Screenshot: The problem with end-of-year lists
Other mediums lend themselves to the tidy confines of a calendar year. A book makes it debut once. A movie premieres on a specific day. Music albums drop as completed works.
However, the serial nature of television shows don't fall neatly on the calendar. A lot of network offerings are still on a schedule that mimics the school year, and so a show that starts off strong this fall (Modern Family, for example) could end up eating it by March. Therefore, it's a mistake to stick any show on a best-of list until you've seen how a season plays out. In addition, since TV series are comprised of multiple seasons, there's always the question of whether or not any series deserves to be listed when it's having an off year, and the corresponding question, do you reward a show when it's outkicking its coverage?
What one can do at the end of a year, however, is take a look at which television phenomena made them sit up and take note over the year, and why. Without further ado ...
Stealth feminist female ensemble of the year -- Big Love (HBO). This show has a formidably deep bench of acting talent -- Tripplehorn, Chloe Sevigny and Ginnifer Goodwin play the wives of polygynist* Bill Henrickson (Bill Paxton, doing the Bill Paxton thing) and each of them is breathtakingly good at conveying volumes of tumultuous inner life with a glance or gesture. As if that wasn't enough, Amanda Seyfried as a furious and questioning daughter, Melora Walters as a fragile plural wife, Grace Zabriskie as deposed fundamentalist royalty and Mary Kay Place as the plural wife who "keeps sweet" as antifreeze are all tremendously skilled and lively presences.
The stealth feminism in Big Love comes from how the show demonstrates the way proscribed gender roles warp everyone who subscribes to them, and Big Love does so in a way that lets the viewer have compassion for the people who can't think their way out of the box into which they've been crammed.
At long last, dignity for the under-40 professional set -- Regina King as Detective Lydia Adams on Southland. Adams is calm, competent and compassionate without being clumsy, or adorably clueless about boys, or constantly stuffing chocolate in her maw. In other words, nobody making Southland saw a professional woman as a threat to anyone's masculinity. So Adams was allowed to have her authority and her struggles with the same matter-of-fact respect that male professionals routinely get on cop shows throughout the ages.
Naturally, NBC decided they couldn't be having with this, and that is why Southland is going to be airing on TNT as of January 12, 2010.
Best embrace of terror as an authority tactic -- a tie between Sue Sylvester (Glee, FOX) and Veronica (Better Off Ted, ABC). The characters Jane Lynch plays on Glee and Portia de Rossi plays on Better Off Ted have a few significant commonalities: Both recognize that fear is an excellent substitute for respect, both don't care what other people don't think of them, and both embrace their appetites and ambition without guilt. Perhaps I bear disproportionate scars from the Ally McBeal/ER/West Wing era, but I got tired of seeing women feel all guilty and conflicted over wanting authority and success. So it is tremendously refreshing to see two characters who can't even see what that would be a problem. It is also refreshing to see the idea of "Ambitious woman as something to be feared!" to be so relentlessly parodied via these extreme characters; it will, one hopes, lead to a broader cultural understanding that there is nothing frightening about a woman in authority.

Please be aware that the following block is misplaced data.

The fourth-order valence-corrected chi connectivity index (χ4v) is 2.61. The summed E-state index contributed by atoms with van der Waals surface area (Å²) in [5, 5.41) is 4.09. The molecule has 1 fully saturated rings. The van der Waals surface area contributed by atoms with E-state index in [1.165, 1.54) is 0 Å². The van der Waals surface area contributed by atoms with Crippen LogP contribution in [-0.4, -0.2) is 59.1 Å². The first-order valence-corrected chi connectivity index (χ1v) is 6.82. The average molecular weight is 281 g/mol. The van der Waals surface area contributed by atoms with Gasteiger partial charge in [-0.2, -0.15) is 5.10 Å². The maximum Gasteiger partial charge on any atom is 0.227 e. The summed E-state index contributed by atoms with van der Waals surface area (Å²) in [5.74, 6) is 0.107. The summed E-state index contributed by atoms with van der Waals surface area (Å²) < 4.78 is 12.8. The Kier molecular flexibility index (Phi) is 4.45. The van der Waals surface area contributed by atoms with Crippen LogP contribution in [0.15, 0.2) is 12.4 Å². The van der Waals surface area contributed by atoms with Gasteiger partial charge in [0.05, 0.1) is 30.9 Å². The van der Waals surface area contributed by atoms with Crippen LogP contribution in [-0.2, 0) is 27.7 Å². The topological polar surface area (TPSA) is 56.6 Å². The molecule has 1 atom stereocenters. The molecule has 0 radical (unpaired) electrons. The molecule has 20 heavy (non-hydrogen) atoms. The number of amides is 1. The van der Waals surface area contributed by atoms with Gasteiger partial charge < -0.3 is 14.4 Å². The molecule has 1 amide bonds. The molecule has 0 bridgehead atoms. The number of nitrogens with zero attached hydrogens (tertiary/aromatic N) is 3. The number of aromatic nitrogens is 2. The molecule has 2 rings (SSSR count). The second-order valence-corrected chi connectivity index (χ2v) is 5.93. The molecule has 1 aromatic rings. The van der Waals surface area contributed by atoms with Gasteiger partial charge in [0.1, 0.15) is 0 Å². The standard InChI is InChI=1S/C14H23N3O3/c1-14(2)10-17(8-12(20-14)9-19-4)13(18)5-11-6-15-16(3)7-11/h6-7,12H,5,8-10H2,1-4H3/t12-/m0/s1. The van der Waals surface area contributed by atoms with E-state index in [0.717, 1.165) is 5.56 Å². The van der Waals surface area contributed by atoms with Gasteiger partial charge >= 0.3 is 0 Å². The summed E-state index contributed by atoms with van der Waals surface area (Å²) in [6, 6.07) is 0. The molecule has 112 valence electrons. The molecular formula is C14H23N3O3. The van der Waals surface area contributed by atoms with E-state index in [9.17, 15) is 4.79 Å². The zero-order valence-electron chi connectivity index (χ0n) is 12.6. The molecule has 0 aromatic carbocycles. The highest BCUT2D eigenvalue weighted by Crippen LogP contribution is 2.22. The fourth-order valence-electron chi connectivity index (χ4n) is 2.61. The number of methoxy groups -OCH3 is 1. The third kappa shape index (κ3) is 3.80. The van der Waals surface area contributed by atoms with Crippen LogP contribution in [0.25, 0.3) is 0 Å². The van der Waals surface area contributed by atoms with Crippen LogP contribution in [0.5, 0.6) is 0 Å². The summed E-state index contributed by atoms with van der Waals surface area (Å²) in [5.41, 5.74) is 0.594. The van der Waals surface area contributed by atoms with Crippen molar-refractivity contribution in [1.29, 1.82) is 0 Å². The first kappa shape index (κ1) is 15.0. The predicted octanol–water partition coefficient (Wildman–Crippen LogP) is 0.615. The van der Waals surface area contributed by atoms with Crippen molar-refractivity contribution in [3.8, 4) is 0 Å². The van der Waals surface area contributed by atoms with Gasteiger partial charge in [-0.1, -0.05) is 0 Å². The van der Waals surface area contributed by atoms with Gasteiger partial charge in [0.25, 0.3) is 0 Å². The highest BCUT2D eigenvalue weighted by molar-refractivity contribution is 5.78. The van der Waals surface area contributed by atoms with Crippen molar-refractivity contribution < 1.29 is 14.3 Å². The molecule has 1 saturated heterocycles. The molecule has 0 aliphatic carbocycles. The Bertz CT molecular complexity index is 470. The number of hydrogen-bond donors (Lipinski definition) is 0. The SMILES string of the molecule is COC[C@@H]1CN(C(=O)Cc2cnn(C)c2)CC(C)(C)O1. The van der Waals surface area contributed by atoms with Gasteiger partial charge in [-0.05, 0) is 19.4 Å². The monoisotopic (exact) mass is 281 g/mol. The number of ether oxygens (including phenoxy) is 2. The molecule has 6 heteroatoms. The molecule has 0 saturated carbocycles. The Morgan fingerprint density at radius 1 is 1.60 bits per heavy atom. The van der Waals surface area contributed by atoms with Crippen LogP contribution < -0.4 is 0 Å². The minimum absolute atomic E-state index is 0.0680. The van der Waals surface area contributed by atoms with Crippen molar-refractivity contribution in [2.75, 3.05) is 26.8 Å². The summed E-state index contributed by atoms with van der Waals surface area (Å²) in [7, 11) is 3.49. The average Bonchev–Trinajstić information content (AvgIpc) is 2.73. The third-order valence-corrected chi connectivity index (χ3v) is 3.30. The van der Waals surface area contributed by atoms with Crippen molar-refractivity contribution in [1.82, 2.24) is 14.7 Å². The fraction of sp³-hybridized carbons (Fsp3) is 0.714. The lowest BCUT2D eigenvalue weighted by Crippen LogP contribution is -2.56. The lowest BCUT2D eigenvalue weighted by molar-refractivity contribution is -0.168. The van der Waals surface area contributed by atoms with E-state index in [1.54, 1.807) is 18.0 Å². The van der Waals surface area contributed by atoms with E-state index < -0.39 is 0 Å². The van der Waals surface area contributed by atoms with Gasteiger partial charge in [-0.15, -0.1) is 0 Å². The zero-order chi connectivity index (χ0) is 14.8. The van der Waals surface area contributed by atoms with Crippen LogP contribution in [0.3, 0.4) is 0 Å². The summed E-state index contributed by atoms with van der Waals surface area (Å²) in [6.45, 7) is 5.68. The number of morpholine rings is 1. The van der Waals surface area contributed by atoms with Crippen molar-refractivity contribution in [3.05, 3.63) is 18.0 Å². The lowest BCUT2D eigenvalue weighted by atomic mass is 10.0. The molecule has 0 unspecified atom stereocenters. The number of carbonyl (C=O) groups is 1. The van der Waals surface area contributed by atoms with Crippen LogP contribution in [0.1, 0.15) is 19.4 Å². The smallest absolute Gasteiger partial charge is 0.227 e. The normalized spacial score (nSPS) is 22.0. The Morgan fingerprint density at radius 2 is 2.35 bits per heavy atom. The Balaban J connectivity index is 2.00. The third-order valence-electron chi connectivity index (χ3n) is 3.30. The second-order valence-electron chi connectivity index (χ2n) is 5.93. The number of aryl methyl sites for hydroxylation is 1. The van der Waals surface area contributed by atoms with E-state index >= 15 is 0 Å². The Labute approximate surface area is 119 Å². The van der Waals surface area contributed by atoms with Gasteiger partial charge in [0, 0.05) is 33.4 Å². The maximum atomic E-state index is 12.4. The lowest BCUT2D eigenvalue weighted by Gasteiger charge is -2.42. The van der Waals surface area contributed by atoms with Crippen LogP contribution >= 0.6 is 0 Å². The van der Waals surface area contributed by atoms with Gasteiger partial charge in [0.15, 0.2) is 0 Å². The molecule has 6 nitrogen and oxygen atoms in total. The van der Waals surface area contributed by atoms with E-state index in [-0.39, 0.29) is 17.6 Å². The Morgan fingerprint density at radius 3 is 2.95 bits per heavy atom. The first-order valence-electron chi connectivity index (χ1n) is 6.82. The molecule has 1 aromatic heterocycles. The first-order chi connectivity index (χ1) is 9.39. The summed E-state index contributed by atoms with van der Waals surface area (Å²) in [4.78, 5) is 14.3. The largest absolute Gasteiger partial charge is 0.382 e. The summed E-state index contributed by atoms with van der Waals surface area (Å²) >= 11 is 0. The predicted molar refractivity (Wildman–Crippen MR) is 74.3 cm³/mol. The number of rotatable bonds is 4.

Best female characterization of the year -- Season two, Sons of Anarchy. The season started off rough with a very, very brutal act specifically designed to make the alpha female on the show, Gemma Teller Morrow, feel completely demoralized and powerless. It was horrific to watch (I admit, I had to mute the TV after about 30 seconds) and it was infuriating to a viewer to see the character targeted thusly. But watching Gemma pull herself back together again was a gratifying, 13-episode arc. Katey Sagall was robbed of a Golden Globe nomination.
Best breeding ground for female-friendly roles -- sci-fi shows. Seriously. When it takes shows explicitly set on other planets, in other universes and in alternate realities to consistently bring us complex female characters not hemmed in by sexist narrative conventions, it is time to take a look at what's going on in shows set on this planet. Oh, BSG, you will be missed. (On the other hand, Stargate Universe is shaping up nicely.)
Best reminder that really, things have improved -- Life on Mars. The ABC show was criminally underwatched, and there were two great reasons for tuning in: the reminder that the workplace is a lot less demoralizing for women than it used to be, and the sweetly resilient performance Gretchen Mol produced in her role as aspiring cop Annie. Mol imbued Annie with a touchingly steely determination and the rueful understanding that she'd have to keep that iron will under wraps most of the time.
So what shows and characters made your personal list for the year? I'd love your suggestions below.
*Note: I make the distinction between polygyny, the taking of multiple female partner, and polygamy, which is the taking of multiple partners, period, because I think the patently sexist practice of taking multiple wives without offering them the same options deserves the term that accurately describes the gender dynamics going on.
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